Two Poems by Sakina Qazi

When I Was Nine, I Craved an Orange

Oranges grew sparsely
and far from us. I knew someone
with tired joints and argent hair
who went miles
through dust
for a bag. A mild man, friend
of my father. His voice was soft,
a lake in the wildwood clearing
where horses drink, gentle
wavelets rolling in
a ballet of water.

He overheard me on Wednesday and
on Thursday in the bated daylight
he left a nosegay of bright citrus,
the centerpiece on our dining table.
I feasted on the miracle fruit
for days, shearing the rind
from the flesh, in savagery.
Adam must have clawed at the apple
with the same frantic violence.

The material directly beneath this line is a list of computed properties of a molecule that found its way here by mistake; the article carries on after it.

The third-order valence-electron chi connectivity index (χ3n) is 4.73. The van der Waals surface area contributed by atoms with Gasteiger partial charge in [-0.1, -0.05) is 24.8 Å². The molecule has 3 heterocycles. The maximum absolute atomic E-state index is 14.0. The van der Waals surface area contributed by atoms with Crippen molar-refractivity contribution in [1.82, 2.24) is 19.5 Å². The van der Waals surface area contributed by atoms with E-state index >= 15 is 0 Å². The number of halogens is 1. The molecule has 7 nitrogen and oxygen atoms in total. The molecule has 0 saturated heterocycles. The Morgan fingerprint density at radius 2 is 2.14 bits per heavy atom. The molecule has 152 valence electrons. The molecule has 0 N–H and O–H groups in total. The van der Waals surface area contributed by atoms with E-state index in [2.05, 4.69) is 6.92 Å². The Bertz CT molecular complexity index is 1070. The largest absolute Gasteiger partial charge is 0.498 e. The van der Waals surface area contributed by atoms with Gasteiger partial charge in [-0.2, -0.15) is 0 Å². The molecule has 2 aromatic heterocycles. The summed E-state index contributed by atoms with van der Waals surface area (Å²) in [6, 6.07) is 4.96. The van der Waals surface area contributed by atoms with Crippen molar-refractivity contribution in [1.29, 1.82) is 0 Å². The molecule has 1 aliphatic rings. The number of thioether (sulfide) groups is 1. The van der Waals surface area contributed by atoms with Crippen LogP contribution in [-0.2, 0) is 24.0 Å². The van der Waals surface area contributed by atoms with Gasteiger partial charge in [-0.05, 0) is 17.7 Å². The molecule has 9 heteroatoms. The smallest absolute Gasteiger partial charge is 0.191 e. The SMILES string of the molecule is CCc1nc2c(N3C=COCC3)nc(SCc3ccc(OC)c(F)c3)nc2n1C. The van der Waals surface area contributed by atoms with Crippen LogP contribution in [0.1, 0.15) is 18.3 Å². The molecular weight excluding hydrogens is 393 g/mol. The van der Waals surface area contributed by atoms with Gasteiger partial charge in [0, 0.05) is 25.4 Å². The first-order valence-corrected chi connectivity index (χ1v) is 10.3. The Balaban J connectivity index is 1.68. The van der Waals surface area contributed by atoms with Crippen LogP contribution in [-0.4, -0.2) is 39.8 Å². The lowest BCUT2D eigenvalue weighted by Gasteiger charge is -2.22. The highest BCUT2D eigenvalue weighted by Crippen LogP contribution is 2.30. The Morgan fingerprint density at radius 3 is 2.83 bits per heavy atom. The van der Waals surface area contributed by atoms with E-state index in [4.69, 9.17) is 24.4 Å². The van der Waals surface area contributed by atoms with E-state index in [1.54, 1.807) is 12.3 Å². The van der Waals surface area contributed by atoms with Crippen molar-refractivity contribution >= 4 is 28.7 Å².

He who brought the oranges,
friend of my father,
was always gentle. Too gentle lungs
bent beneath some
fit of force one winter. Like
weeping willows, bowed.
Now, when I bite into
a clementine and the juice
clings to my throat, the
feral bliss is gone.



I guard twilight

Two birds recite
their opera

A congress of deer

Cloud nectar
thickens in the dark

And like every night
I hold the moon still

But tonight it trembles
in my grasp


Sakina Qazi is a senior at the University of Miami. Her poetry has appeared or is forthcoming in Amethyst Review, Neologism Poetry Journal, Wilder Things Magazine, Morning Fruit Magazine, and Nymphs Literary Journal.